A reflection on Numbers

The first reading today is from Numbers 21:4-9.

So does God send snakes to punish the people for complaining?

Our title for this book, “Numbers,” comes from a census that is taken at the start of the book (Chapters 1, 3, & 4), but the Hebrew title is a better description on what this book is about. The book is bemidbar, “In the Wilderness.” The story is about Israel’s journey from Mt. Sinai to the Promise Land, and that’s where this bronze serpent appears, in the middle of the wilderness.

The people are impatient and cranky. They’re not sure if they can trust that God knows what God is doing. They complain about having no food (even though there is plenty of ‘manna’ available) and that the food they have is awful. And after the complaint comes snakes. The text doesn’t explicitly say that God sends the snakes because of their complaining but the people believe as much. They ask Moses to bring their prayer and sorrow to God. Moses does and God responds in a very odd way. Rather than taking the snakes away, Moses is instructed to make a bronze serpent that, when looked at, will heal and keep them safe. The snakes are in the grass and the threat of their attack is all around. Yet, by looking at an image of their problems, the people will live.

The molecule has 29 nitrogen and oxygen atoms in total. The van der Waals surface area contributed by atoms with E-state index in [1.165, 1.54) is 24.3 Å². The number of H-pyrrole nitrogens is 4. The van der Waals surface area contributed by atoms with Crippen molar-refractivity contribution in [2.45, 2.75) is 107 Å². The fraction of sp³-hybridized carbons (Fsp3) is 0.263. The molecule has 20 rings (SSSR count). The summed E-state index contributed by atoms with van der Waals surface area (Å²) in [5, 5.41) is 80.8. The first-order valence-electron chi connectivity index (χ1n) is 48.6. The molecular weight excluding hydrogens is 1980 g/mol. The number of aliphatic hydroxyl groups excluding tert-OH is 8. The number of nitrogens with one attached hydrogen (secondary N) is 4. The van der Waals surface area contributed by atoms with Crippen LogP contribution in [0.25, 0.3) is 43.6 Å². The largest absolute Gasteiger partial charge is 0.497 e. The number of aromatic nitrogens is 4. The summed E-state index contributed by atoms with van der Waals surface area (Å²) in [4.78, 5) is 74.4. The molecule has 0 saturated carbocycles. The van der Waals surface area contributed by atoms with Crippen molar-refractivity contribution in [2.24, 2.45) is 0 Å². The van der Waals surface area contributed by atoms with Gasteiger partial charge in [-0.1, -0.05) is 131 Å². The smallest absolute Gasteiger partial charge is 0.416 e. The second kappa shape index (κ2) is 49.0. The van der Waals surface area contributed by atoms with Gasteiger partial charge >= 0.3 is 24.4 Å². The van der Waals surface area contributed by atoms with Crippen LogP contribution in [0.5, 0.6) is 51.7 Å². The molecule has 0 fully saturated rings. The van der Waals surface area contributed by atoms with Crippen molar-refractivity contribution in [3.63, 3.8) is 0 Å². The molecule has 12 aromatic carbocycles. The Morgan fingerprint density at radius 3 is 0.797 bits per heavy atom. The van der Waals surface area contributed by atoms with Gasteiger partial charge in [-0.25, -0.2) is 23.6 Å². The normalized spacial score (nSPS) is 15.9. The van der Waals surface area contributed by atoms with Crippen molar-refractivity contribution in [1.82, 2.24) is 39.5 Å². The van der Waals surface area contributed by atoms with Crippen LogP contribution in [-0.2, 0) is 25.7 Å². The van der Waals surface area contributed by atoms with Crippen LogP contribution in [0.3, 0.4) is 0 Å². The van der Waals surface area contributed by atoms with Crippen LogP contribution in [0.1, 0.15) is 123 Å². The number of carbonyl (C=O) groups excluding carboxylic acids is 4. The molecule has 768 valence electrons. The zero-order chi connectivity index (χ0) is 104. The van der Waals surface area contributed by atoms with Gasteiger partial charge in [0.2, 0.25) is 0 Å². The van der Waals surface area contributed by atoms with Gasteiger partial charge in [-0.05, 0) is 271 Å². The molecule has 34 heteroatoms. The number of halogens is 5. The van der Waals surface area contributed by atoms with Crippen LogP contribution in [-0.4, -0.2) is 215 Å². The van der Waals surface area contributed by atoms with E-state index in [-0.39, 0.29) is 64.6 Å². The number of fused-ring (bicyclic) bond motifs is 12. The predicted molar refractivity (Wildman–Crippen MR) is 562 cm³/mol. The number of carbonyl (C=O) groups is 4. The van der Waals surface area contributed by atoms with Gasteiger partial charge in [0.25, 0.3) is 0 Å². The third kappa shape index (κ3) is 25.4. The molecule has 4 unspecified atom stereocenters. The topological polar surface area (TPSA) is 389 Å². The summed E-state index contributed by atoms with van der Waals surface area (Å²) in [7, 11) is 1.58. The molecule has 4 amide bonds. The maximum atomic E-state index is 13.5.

We tend to not see God as dangerous but, in our text and throughout Scripture, God is very dangerous indeed. God is completely free to do what God wants. And, in that freedom, God is dangerous. A God that we have figured out is a God that is domesticated, comfortable, and controllable. But that isn’t a God who will bring people out of slavery, lead people through the wilderness, and drag people, kicking and screaming, into the promised land. A dangerous God is a God who moves and loves. A dangerous God is willing to send Jesus into the world to die on a Cross. A dangerous God is a God who brings salvation, love, and mercy in unexpected ways. The serpents in our lives, swirling at our feet and in our souls, are never far from us. But God is with us, standing in the middle of our serpents, and, in a completely free and dangerous way, offering us a way to new life.

Each week, I write a reflection on one of our scripture readings for the week. This is from Christ Lutheran Church’s Worship Bulletin for 3/15/2015.